Baumann, M., Dittrich, S. & Oheimb, G. v. 2019. Effects of periodic liming on the bryophyte layer in Norway spruce (Picea abies) stands in the Erzgebirge (Ore Mountains). – Herzogia 32: 269–287.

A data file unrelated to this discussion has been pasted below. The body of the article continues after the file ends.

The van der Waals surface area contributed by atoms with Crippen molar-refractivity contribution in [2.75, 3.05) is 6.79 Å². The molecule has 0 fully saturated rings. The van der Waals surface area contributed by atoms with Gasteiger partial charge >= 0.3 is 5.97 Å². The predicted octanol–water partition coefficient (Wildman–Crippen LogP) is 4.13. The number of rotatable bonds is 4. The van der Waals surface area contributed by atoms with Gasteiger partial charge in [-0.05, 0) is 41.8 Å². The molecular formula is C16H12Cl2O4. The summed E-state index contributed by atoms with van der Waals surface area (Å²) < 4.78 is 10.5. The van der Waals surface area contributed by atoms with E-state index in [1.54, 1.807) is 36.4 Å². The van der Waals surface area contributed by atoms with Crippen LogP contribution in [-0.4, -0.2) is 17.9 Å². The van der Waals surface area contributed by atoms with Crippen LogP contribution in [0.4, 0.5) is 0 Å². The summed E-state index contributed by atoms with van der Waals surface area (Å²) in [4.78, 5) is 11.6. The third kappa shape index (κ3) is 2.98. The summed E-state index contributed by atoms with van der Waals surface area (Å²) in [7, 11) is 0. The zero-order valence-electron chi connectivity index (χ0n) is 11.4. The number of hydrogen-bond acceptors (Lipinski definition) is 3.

Severe changes in forest soil conditions, tree health and growth as well as plant species composition have been observed as a consequence of atmospheric acid deposition. The most important measure to counteract soil acidification is forest liming. The long-term effects of repeated liming on the bryophyte layer of forests, however, have rarely been analysed. We used a stratified design to sample the bryophyte layer of spruce stands located in the Erzgebirge (Ore Mountains, eastern Germany). Study sites were unlimed or limed at different intensities between one and five times since 1988. We found a significant effect of liming intensity on the composition and diversity of the bryophyte layer. The liming gradient is reflected by numerous indicator species, by indicator values for pH and nitrogen, and the by alpha and beta diversity of the species present. Liming strongly reduces the cover of many acidophytes typical for the habitat. By contrast, indicator species of disturbance and some rare, nutrient-demanding species appear to benefit from liming. These effects increase with liming intensity. Our results suggest that larger liming exclusion zones should be created to protect the typical bryophyte species composition.